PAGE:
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Readers' comments (12)

  • Vinci Ho

    Very aware of the arguments for and against this. As you said before: damned if you do , damned if you don't. Agreed.
    Having said that , to group together (as the third front of this battle against the government) should be about defence and protection of identities rather than grovelling and bowing down to more and more unfunded or poorly funded higher orders from the tyranny......

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  • I sympathise but please stop calling yourselves "super"

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  • Doesnt sound very democratic getting 149 people to agree?Do the board have to pass everything before the partners or do the board make "executive decisions" of course for executive pay. Overall sounds like a yankee HMO ripe for the take over in future.This is not what I come into primary care for.

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  • congratulations on your new role Samir. you deserve it. you have worked very hard for our profession. please do not forget where you have come from and what you have said in the past. Yourself and Robert Harris are great people. I am excited for the future to see what you guys can create.

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  • - anonymous salaried!

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  • My Granny is a super patient amongst your 250,000 super patients and she finds this super turd is shite at meeting her needs.

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  • Sounds exciting, are there any videos of the event? There are many of us watching with interest. There is probably lots for the rest of us to learn...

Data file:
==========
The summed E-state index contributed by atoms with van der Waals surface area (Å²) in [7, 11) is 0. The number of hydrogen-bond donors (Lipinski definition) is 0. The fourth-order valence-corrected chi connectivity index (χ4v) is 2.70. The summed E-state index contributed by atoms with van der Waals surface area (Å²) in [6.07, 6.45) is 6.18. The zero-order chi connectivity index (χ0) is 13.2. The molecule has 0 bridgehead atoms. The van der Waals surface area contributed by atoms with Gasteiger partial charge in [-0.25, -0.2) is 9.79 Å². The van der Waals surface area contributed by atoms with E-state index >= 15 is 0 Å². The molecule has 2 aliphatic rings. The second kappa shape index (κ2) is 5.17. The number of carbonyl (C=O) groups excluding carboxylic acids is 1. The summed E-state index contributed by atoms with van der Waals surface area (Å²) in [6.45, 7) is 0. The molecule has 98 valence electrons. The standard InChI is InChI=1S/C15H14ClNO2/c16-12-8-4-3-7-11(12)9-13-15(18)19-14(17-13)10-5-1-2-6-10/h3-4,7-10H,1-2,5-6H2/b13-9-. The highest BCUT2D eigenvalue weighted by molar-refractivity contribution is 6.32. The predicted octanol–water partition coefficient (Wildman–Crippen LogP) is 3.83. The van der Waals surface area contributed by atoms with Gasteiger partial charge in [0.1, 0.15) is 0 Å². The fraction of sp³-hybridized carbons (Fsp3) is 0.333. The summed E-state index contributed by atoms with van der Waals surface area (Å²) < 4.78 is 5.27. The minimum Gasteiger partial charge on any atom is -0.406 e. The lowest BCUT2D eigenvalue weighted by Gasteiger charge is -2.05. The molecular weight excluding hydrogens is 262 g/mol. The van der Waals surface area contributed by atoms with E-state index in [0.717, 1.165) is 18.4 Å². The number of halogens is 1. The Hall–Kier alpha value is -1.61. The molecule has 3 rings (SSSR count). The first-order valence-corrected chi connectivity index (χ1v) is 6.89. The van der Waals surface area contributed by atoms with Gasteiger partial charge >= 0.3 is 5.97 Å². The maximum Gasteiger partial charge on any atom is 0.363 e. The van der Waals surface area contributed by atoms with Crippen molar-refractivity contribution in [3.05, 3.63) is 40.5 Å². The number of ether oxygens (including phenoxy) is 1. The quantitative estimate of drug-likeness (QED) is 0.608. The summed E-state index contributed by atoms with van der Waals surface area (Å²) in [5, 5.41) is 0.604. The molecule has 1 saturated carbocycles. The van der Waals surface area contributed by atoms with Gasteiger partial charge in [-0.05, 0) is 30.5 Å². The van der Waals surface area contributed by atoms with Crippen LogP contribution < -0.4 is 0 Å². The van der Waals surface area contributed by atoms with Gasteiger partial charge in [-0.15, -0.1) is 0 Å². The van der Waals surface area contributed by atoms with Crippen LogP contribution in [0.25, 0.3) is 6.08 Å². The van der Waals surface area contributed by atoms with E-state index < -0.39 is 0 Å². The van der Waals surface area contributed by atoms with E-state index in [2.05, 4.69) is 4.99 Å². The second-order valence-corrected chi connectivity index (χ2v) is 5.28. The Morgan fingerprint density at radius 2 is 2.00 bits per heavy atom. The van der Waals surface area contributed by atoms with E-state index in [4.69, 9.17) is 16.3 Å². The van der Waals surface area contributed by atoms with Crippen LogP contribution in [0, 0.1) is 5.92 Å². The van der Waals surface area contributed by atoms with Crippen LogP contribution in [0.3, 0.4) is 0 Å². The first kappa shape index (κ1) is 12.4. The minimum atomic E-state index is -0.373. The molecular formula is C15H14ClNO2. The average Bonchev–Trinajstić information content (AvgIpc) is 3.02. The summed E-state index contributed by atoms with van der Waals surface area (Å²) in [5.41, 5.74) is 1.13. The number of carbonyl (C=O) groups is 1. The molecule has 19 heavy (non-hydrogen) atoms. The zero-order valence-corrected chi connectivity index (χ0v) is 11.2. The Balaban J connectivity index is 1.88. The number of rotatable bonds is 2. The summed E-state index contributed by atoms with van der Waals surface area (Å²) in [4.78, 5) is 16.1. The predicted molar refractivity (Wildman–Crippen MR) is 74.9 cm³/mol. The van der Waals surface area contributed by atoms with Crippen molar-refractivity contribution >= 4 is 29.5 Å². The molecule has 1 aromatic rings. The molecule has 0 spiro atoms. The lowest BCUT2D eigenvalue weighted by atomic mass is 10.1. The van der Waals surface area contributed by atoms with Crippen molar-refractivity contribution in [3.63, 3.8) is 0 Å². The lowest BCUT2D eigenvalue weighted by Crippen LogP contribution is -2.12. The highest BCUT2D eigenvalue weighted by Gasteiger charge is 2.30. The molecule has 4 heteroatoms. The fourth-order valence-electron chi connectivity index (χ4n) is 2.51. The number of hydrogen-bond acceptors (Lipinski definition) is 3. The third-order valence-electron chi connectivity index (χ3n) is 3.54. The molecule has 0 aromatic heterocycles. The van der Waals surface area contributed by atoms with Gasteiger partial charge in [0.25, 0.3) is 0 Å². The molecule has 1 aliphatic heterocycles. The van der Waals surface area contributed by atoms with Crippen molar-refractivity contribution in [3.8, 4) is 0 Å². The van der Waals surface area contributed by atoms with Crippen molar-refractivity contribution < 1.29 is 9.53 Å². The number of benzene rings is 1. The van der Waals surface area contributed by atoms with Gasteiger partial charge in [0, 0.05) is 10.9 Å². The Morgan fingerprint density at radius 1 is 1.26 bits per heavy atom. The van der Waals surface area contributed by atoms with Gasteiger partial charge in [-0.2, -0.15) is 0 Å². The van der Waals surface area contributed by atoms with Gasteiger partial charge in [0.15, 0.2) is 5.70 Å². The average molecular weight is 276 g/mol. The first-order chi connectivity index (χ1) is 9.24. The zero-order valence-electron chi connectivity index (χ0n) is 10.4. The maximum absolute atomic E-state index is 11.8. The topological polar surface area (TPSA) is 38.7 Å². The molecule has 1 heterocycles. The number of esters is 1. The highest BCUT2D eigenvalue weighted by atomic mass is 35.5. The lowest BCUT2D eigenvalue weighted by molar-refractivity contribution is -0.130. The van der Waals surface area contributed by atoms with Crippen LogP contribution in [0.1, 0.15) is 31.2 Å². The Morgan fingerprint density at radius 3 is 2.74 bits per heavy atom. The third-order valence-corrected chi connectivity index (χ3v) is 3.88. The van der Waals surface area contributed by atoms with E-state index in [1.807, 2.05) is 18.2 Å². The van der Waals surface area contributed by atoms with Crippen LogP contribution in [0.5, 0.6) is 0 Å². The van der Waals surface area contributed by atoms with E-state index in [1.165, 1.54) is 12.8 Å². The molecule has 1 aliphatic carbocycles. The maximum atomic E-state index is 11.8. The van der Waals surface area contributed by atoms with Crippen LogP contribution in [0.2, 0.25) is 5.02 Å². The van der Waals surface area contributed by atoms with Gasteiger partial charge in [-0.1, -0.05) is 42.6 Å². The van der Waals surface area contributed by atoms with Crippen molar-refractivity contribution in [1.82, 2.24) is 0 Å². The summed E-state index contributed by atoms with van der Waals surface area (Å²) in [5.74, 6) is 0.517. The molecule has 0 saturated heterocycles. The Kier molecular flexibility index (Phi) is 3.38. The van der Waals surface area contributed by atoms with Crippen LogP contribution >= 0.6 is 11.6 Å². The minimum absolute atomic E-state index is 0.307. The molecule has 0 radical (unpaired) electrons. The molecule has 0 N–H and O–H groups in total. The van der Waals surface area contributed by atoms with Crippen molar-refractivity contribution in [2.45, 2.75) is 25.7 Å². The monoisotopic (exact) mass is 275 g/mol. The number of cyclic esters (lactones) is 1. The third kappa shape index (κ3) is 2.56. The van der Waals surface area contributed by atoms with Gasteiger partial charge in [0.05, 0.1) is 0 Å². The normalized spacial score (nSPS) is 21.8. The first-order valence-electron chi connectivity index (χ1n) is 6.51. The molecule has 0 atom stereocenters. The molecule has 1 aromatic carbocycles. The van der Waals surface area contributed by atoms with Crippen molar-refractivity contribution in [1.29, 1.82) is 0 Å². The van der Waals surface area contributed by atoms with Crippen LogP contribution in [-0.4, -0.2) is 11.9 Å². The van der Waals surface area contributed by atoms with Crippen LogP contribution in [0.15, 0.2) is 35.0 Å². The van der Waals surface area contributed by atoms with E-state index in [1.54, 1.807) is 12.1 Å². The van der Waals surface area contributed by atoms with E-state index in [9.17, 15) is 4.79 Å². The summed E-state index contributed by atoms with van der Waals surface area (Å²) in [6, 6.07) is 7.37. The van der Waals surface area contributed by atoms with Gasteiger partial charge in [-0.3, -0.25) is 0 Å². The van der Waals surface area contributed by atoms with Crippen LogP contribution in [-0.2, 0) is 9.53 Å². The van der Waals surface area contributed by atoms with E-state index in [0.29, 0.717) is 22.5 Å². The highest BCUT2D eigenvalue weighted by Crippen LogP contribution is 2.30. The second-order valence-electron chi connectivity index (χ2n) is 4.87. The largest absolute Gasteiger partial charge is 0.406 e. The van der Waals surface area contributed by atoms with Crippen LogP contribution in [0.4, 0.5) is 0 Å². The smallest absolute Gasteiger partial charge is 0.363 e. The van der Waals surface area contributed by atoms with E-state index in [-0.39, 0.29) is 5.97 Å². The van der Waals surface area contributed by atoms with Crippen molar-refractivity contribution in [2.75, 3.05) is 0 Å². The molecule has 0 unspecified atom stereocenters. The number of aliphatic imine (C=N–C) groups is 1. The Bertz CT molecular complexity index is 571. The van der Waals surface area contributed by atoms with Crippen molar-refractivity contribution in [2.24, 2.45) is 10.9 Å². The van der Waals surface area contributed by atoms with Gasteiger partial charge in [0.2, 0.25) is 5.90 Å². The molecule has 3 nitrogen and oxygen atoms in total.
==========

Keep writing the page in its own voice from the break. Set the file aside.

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  • Lets see how this pans out in 5years

    I predict less autonomy, more work, reduced pay and more interference and frustration

    If you want to run your own show there is only the two options out of the 3 from RLE--- ie. locum or emigrate!!!!!!

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  • Vinci as usual hit's the nail on the head. Instead of changing the landscape of general practice as we know it, we should be fighting the ridiculous measures and the under funding which is the catalyst for these super practices. This is just the government saying jump and you saying how high.

    This is definitely not why I went into general practice and 5 years down the line we will see how empowered and satisfied the staff of these larger organisations feel.

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  • Average PROFIT er person in NI is 60 pounds for 7 consultations.[ 60/7 = 8.6 ] 10 years ago, it was 80 for 4.[80/4 = 20]
    Unless super practices are being paid more per patient,this constant cutting of pay per item ie doing more and more for less only makes mugs of us GPs, where instead of resigning, we keep finding ways to do more for less.
    This derided [ by Stevens] corner shop GP model provides the BEST PRIMARY care in the world, personal and touchy feely medicine [ see the Commonwealth fund report].
    Maybe Super practices get better paid, otherwise they would be mugs to do it.
    I am aware that some GPs are paid 3 X the average in this FAIR!! [ not] NHS.